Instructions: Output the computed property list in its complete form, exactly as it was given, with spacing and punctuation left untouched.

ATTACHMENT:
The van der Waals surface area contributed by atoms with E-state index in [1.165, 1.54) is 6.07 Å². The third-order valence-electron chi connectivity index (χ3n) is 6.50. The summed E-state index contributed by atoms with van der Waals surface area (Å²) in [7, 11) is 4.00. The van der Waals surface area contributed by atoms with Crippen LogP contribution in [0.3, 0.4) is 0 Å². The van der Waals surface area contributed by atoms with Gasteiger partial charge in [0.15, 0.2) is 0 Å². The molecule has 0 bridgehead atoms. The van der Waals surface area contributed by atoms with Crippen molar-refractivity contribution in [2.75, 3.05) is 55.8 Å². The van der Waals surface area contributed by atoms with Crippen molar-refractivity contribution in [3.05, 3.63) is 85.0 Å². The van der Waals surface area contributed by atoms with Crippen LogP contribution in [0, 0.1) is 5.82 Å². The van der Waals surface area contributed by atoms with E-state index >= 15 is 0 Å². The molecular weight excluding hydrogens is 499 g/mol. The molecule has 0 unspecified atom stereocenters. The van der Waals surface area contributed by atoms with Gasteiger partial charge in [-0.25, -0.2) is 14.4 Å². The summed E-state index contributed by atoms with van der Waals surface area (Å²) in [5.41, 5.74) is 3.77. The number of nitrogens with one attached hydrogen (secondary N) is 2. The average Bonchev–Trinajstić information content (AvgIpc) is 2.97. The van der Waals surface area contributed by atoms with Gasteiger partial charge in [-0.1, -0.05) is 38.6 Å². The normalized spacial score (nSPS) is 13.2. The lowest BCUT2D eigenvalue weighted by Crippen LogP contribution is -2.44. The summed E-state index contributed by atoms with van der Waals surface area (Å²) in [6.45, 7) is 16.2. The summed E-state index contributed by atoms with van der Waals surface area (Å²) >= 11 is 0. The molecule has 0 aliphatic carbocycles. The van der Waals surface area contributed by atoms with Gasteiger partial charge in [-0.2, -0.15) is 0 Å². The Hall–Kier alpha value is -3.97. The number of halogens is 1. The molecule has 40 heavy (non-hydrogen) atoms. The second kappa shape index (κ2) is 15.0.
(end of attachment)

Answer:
The van der Waals surface area contributed by atoms with E-state index in [1.165, 1.54) is 6.07 Å². The third-order valence-electron chi connectivity index (χ3n) is 6.50. The summed E-state index contributed by atoms with van der Waals surface area (Å²) in [7, 11) is 4.00. The van der Waals surface area contributed by atoms with Crippen LogP contribution in [0.3, 0.4) is 0 Å². The van der Waals surface area contributed by atoms with Gasteiger partial charge in [0.15, 0.2) is 0 Å². The molecule has 0 bridgehead atoms. The van der Waals surface area contributed by atoms with Crippen molar-refractivity contribution in [2.75, 3.05) is 55.8 Å². The van der Waals surface area contributed by atoms with Crippen molar-refractivity contribution in [3.05, 3.63) is 85.0 Å². The van der Waals surface area contributed by atoms with Crippen LogP contribution in [0, 0.1) is 5.82 Å². The van der Waals surface area contributed by atoms with E-state index >= 15 is 0 Å². The molecular weight excluding hydrogens is 499 g/mol. The molecule has 0 unspecified atom stereocenters. The van der Waals surface area contributed by atoms with Gasteiger partial charge in [-0.25, -0.2) is 14.4 Å². The summed E-state index contributed by atoms with van der Waals surface area (Å²) in [5.41, 5.74) is 3.77. The number of nitrogens with one attached hydrogen (secondary N) is 2. The average Bonchev–Trinajstić information content (AvgIpc) is 2.97. The van der Waals surface area contributed by atoms with Gasteiger partial charge in [-0.1, -0.05) is 38.6 Å². The normalized spacial score (nSPS) is 13.2. The lowest BCUT2D eigenvalue weighted by Crippen LogP contribution is -2.44. The summed E-state index contributed by atoms with van der Waals surface area (Å²) in [6.45, 7) is 16.2. The summed E-state index contributed by atoms with van der Waals surface area (Å²) >= 11 is 0. The molecule has 0 aliphatic carbocycles. The van der Waals surface area contributed by atoms with Gasteiger partial charge in [-0.2, -0.15) is 0 Å². The Hall–Kier alpha value is -3.97. The number of halogens is 1. The molecule has 40 heavy (non-hydrogen) atoms. The second kappa shape index (κ2) is 15.0.